Shop owners on a busy Nottingham street are calling for more to be done to clean “disgusting” waste.
Dog mess, graffiti, litter, and overgrown bushes have all been listed as problems faced by a group of small businesses along Carlton Road between Lidl and Alma Road.
Workers say they have now started cleaning paths outside their shops most mornings themselves.
And one owner claimed the only time the area was cleaned properly was when Prince Harry visited Russell Youth Club in 2016.
Council bosses say it has been hard to keep up regular maintenance work during the pandemic but they would try to address the concerns about Carlton Road.
Carol Foreman, 60, who has lived in Carlton for 23 years, said the road is “deteriorating” and added it needs “sweeping and [vegetation] cutting back”.
She said: “The whole area has become terrible, if it’s not dog mess it’s litter, graffiti, overgrown trees.
“It’s been really bad for the past five years, it’s deteriorating.
“The whole area needs cutting back and sweeping, we shouldn’t have to be clearing the dog mess, it’s just terrible.”
Ms Foreman said she was racially abused after confronting a man who left “piles” of food for pigeons on the path along the main road.
“There were 13 piles of it, they put down cooked food, Rice Krispies, everything,” she added.
“When I spoke to him, he gave me a mouth full of racial abuse.”
Emma Clarke, owner of Emma’s Sandwich Bar claims she has not seen a litter picker in months.
The 45-year-old said: “There’s always a lot of mess, we used to have a road sweeper, but not anymore.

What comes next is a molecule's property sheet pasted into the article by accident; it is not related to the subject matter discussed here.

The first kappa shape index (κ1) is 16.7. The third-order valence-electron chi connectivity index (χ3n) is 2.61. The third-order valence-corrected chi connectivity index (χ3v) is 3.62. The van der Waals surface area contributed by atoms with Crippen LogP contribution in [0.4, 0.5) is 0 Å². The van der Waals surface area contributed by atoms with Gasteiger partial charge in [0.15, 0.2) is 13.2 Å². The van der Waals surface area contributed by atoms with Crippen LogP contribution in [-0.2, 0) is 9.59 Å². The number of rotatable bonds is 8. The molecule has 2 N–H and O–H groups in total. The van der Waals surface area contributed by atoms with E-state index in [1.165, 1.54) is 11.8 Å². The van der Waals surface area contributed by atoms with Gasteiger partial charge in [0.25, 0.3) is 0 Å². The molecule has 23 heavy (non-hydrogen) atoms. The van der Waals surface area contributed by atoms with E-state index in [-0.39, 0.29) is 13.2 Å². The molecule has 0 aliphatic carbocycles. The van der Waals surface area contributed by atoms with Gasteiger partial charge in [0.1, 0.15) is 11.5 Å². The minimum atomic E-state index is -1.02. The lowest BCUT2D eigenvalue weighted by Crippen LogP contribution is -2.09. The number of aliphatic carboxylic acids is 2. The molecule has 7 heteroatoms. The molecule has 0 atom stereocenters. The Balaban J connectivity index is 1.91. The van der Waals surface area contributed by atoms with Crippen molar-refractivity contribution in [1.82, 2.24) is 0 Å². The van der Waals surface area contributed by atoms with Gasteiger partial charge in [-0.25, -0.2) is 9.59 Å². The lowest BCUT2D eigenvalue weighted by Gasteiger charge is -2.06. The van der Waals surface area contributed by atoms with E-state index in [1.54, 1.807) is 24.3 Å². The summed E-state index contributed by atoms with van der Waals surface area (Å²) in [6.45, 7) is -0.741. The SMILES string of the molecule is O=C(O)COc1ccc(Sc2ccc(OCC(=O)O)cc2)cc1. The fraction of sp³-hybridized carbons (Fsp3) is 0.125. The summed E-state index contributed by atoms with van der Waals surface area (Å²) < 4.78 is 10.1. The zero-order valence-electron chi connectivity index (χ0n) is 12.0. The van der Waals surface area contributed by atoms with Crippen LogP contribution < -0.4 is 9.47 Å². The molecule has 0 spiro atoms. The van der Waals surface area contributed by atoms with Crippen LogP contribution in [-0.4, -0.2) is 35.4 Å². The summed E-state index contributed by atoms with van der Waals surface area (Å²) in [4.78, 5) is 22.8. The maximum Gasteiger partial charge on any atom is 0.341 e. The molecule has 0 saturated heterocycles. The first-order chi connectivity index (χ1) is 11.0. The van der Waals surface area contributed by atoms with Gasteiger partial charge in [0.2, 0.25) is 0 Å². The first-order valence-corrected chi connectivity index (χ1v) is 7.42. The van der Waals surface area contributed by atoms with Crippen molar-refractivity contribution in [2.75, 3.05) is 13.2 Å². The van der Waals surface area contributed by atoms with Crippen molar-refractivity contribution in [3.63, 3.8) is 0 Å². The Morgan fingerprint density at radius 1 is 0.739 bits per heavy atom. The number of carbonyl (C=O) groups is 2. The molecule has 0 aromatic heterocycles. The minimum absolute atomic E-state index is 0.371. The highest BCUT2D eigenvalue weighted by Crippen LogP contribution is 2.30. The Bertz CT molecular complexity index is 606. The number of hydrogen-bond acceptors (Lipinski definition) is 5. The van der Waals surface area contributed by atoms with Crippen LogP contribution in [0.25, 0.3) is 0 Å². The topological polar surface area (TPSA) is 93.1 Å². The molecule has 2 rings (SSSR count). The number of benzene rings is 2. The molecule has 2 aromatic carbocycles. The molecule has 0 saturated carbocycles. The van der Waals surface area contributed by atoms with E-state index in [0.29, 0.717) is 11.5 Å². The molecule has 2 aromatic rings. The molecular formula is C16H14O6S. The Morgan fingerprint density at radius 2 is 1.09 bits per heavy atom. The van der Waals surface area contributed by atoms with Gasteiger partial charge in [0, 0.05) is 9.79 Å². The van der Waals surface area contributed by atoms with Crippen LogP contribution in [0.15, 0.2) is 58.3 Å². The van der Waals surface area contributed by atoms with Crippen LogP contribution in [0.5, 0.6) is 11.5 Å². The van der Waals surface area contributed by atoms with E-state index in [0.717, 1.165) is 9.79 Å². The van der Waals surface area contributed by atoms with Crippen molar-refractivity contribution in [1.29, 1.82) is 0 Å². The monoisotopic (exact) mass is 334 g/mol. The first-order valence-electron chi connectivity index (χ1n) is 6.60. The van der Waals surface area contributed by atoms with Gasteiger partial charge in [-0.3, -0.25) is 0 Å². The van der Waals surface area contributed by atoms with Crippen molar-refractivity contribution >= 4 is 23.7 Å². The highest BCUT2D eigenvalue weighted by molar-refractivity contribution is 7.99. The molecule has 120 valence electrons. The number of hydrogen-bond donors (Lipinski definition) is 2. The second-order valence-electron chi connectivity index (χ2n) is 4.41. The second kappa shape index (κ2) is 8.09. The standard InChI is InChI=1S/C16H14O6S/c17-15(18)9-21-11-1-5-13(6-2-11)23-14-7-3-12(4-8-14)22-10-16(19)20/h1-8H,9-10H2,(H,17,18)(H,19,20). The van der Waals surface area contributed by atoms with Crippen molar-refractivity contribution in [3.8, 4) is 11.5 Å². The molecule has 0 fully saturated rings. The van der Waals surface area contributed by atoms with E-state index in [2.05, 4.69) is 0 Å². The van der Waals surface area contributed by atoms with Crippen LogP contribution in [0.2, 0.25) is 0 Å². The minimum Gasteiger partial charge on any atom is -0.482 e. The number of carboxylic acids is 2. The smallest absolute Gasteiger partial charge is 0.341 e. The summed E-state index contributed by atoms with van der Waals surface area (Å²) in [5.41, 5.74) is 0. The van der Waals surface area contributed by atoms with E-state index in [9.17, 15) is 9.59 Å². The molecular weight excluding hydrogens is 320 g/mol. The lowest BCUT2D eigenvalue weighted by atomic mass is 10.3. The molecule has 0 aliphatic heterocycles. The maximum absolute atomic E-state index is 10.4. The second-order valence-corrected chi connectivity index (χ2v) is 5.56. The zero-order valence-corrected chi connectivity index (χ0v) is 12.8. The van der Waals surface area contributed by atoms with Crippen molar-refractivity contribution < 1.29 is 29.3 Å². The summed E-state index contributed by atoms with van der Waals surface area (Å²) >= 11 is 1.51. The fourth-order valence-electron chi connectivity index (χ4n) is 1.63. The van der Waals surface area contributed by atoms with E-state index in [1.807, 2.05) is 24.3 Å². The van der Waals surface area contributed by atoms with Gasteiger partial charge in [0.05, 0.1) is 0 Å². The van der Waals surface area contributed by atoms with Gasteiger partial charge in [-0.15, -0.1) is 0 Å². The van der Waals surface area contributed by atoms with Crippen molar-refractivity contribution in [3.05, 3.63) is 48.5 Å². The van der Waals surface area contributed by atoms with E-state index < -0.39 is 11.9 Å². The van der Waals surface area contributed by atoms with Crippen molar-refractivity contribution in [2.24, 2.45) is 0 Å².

“We never see the council cleaning up, we’ve not seen a litter picker in months.
“Prince Harry went round to Russell Youth Club, there was bin man picking every leaf up on his route here, that’s the only time they’ve pulled out all the stops.”
Sandhu Tarsem, 65, who owns Sneinton Elements Post Office expressed her fears for bin bags dumped by people outside her shop soon attracting rats and said she had experienced antisocial behaviour.
She said: “We get graffiti on the ATM machine and we provided a bin for ATM receipts, but no one uses it.
“The bin in front of the shop, people bring their own rubbish and leave it next to there, we’re going to get rats out here soon, it needs sorting.
“Somebody threw eggs at the shutter, we washed it down, cleaned it and the next day it had eggs on it again, like they waited for us to clean it.”
Cammile Reid, 40, runs Sizzla C Hair Salon and first opened along Carlton Road 12 years ago.
She said: “There’s dog mess, Chinese, cans of beer, cigarettes, it’s really disgusting, there’s always food in my doorway and I’m always cleaning it.”
Ms Reid explained she confronted someone smoking outside her shop but said the individual replied with racial abuse.
Kevin Hatton, 54, has run Nottingham Workwear on Carlton Road since 2015 and says cigarette butts outside his shop are his main issue.
“We get beer cans, and we get nub ends which are my biggest problem, but I sweep up every day outside, which doesn’t bother me,” he said.
Council cleaning boss Eddie Curry apologised over the concerns explaining that his staff had been forced to prioritise essential work during the pandemic due.
Mr Curry, Nottingham City Council’s head of public realm said: “Our frontline staff have been working exceptionally hard over the past 16 months to keep essential services running in the face of a global pandemic.
“Like many large organisations, we’ve had significant numbers of staff either off sick with Covid or in isolation, which has meant street-cleaning teams frequently being moved around at short notice to cover essential services like bin collection.
“We’re sorry that some people feel their area may have been neglected a little during this time.
“We do care very much about these issues and want residents and business owners to be proud of their communities and how they look.
“We will endeavour to take another look at this section of Carlton Road as soon as possible.”
This story was written as part of Nottinghamshire Live’s collaboration with journalism students at Nottingham Trent University. We asked readers to submit their concerns via a form on our website and the result is this story.
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